I’ll close with this thought:

When we step into our God-given talents, we have infinite opportunities to magnify and lift up others while walking in fulfilling purpose.   So what are you waiting for?!

Stand In Love,

Jennifer

 

 

 

 

 

 

 

 

 

 

 

 

 

 

International Women’s Day Tribute: Got Core Values!

“I want a positive, healthy learning environment for my child, and I will do anything to make that happen.  I believe every child deserves the right to thrive.” – Sandi Herrera, CEO Got Core Values!

As the world celebrates International Women’s Day tomorrow under the banner #BeBoldForChange, I am honored to celebrate the passion and vision of one relentless Las Vegas corporate-culture coach turned public school education advocate, Sandi Herrera.  Sandi is the CEO and founder of Got Core Values!, an innovative nonprofit organization whose mission is to transform the lives of children in the public school system through the development and implementation of core values and culture coaching for school administrators, teachers, and leaders.

Sandi shared her bold vision with me this week during a conversation over green smoothies at a neighborhood Starbucks.

Delivering Happiness Inspiration.

Sandi’s chance encounter with  Delivering Happiness  founder Tony Hsieh earned her the position of COO in 2009, heading internal culture and training for the organization.  Her skills in organizational and relationship systems coaching would reach new heights as she engaged C-level executives of businesses across the nation with the heart of Delivering Happiness: to inspire passion and purpose in the workplace for a happier world.  Through rigorous study of positive psychology and neuroscience research, Sandi and her team inspired the hearts and souls of workers around the world.   The world took notice, and so did the local Las Vegas community where Delivering Happiness runs its international operation.  Desiring happiness and positivity in their work environments, local schools began requesting this hybrid of consulting and coaching.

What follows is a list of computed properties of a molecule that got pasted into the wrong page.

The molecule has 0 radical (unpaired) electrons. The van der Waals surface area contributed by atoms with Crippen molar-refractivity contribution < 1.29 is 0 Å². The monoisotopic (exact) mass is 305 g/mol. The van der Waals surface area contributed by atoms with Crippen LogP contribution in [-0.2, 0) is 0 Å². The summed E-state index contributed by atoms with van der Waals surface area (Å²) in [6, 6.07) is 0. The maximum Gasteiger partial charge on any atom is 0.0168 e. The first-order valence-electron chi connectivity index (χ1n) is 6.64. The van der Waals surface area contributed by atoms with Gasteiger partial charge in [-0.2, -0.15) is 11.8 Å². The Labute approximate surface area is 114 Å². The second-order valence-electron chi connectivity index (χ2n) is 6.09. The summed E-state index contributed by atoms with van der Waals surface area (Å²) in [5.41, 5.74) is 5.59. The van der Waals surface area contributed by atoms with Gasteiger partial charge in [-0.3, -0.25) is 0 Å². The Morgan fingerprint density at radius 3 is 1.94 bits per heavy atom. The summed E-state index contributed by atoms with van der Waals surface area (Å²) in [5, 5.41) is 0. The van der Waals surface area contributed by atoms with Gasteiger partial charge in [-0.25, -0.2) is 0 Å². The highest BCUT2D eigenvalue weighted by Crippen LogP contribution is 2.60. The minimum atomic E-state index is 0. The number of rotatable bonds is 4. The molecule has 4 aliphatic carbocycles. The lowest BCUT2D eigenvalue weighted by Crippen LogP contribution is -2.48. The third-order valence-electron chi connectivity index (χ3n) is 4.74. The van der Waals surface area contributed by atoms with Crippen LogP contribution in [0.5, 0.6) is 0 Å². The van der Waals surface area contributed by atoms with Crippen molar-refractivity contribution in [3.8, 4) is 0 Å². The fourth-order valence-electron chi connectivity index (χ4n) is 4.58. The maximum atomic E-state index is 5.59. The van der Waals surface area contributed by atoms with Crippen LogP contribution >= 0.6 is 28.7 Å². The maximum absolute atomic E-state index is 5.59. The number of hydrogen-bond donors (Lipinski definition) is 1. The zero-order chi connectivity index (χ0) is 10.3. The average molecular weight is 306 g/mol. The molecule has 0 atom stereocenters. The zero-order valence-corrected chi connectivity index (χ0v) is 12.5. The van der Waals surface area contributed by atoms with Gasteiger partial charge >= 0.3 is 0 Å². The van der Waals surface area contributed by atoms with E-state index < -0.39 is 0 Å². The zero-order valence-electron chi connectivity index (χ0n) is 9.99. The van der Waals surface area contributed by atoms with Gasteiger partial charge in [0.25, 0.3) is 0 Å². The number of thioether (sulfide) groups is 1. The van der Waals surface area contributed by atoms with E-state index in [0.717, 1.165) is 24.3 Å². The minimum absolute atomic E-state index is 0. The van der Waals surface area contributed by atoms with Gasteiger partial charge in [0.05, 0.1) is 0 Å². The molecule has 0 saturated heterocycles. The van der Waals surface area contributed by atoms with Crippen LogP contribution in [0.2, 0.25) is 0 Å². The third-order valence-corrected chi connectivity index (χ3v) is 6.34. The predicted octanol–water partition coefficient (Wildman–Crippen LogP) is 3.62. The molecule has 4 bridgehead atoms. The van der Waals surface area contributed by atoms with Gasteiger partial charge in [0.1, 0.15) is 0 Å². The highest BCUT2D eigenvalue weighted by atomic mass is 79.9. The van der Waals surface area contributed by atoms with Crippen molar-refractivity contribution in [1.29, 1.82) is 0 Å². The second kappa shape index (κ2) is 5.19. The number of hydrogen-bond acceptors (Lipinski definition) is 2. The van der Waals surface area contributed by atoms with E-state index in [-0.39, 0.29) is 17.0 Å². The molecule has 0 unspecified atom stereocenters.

Internal Reckoning.

At the time Sandi was delivering happiness to executives in top corporations, she was pained by the challenges her own son faced in the local school system.  “School culture affects kids perceptions.  I’m not going to have my child feel like he’s a bad person just because he is not in a conducive learning environment.”   Sandi quickly found herself internalizing the core values of Delivering Happiness, whose number one core value is  “Be true to yourself. Live with passion and purpose.”  Could one mother impact the learning environment for her child and create a domino effect resulting in thriving educational environments for all children?

The answer… YES.

Leveraging her expertise and success in talent dynamics, culture coaching, and leadership  development, Sandi has worked fastidiously over the past four years introducing  Got Core Values! into six Clark County district high schools including Title 1 schools, like Mohave High School in North Las Vegas and magnet schools like West Career and Technical Academy in Summerlin.   Through rigorous piloting, testing, and measuring results, Sandi is ready to expand her culture coaching team and take on the valley’s vast network of public schools, with the goal of 30 implementing partners before the start of the school year this fall.

Ambitious Solutions.

Her passion and pursuit of transforming the public school system is not limited to coaching and introducing culture into the school climate.   It is extended to engaging local businesses to partner with schools in the district.

“Companies want to help so much, but often times they don’t know what to help with or how to help.”  Sandi’s mission is largely relationship driven: to break down barriers between schools and businesses with a focus on collaboration.  “Organizational culture is organizational culture.  There are nuances, but at the base of it all, we are all human beings.  And when we realize that we are both in the people business, that is how we will make progress and have momentum forward. ” 

Sandi believes there is tremendous power in the business community, and by partnering with a local public school, educators and business leaders will learn from each other, develop a new common language that will help them implement strategies for effective communication, leadership, culture, and relationship building from the top.  All of this will flow to the students, the future leaders and members of our communities. Sandi’s dream of core values and comprehensive positive sustainable cultures in our schools does not stop in Las Vegas.  Her sights are set on replicating this coaching methodology nationally and globally.